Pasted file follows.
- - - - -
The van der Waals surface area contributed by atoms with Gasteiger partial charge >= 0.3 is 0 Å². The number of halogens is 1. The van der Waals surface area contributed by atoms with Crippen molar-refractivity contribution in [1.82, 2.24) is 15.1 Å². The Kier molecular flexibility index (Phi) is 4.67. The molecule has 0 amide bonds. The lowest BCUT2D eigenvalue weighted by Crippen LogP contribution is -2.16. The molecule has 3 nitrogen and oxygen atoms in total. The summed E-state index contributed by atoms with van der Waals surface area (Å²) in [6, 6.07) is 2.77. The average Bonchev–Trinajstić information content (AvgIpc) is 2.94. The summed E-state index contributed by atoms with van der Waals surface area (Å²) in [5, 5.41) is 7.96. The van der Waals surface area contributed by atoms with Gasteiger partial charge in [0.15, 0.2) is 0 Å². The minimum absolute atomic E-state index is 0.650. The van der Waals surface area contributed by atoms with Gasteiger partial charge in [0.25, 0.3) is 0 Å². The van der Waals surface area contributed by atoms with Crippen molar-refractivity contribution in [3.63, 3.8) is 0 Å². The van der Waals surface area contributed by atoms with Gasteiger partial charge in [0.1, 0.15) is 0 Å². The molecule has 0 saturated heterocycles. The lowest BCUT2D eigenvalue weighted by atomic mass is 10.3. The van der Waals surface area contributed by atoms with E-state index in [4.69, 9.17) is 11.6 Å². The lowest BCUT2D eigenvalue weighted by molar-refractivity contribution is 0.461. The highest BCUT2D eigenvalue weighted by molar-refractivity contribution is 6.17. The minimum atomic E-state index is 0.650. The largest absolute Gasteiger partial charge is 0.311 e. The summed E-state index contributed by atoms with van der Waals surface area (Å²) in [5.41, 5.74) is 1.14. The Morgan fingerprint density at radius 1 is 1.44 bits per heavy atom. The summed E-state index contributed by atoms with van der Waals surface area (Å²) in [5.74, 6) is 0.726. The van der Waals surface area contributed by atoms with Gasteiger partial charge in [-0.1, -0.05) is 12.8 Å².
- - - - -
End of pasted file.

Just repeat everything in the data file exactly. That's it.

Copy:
The van der Waals surface area contributed by atoms with Gasteiger partial charge >= 0.3 is 0 Å². The number of halogens is 1. The van der Waals surface area contributed by atoms with Crippen molar-refractivity contribution in [1.82, 2.24) is 15.1 Å². The Kier molecular flexibility index (Phi) is 4.67. The molecule has 0 amide bonds. The lowest BCUT2D eigenvalue weighted by Crippen LogP contribution is -2.16. The molecule has 3 nitrogen and oxygen atoms in total. The summed E-state index contributed by atoms with van der Waals surface area (Å²) in [6, 6.07) is 2.77. The average Bonchev–Trinajstić information content (AvgIpc) is 2.94. The summed E-state index contributed by atoms with van der Waals surface area (Å²) in [5, 5.41) is 7.96. The van der Waals surface area contributed by atoms with Gasteiger partial charge in [0.15, 0.2) is 0 Å². The minimum absolute atomic E-state index is 0.650. The van der Waals surface area contributed by atoms with Gasteiger partial charge in [0.25, 0.3) is 0 Å². The van der Waals surface area contributed by atoms with Crippen molar-refractivity contribution in [3.63, 3.8) is 0 Å². The van der Waals surface area contributed by atoms with Gasteiger partial charge in [0.1, 0.15) is 0 Å². The molecule has 0 saturated heterocycles. The lowest BCUT2D eigenvalue weighted by atomic mass is 10.3. The van der Waals surface area contributed by atoms with E-state index in [4.69, 9.17) is 11.6 Å². The lowest BCUT2D eigenvalue weighted by molar-refractivity contribution is 0.461. The highest BCUT2D eigenvalue weighted by molar-refractivity contribution is 6.17. The minimum atomic E-state index is 0.650. The largest absolute Gasteiger partial charge is 0.311 e. The summed E-state index contributed by atoms with van der Waals surface area (Å²) in [5.41, 5.74) is 1.14. The Morgan fingerprint density at radius 1 is 1.44 bits per heavy atom. The summed E-state index contributed by atoms with van der Waals surface area (Å²) in [5.74, 6) is 0.726. The van der Waals surface area contributed by atoms with Gasteiger partial charge in [-0.1, -0.05) is 12.8 Å².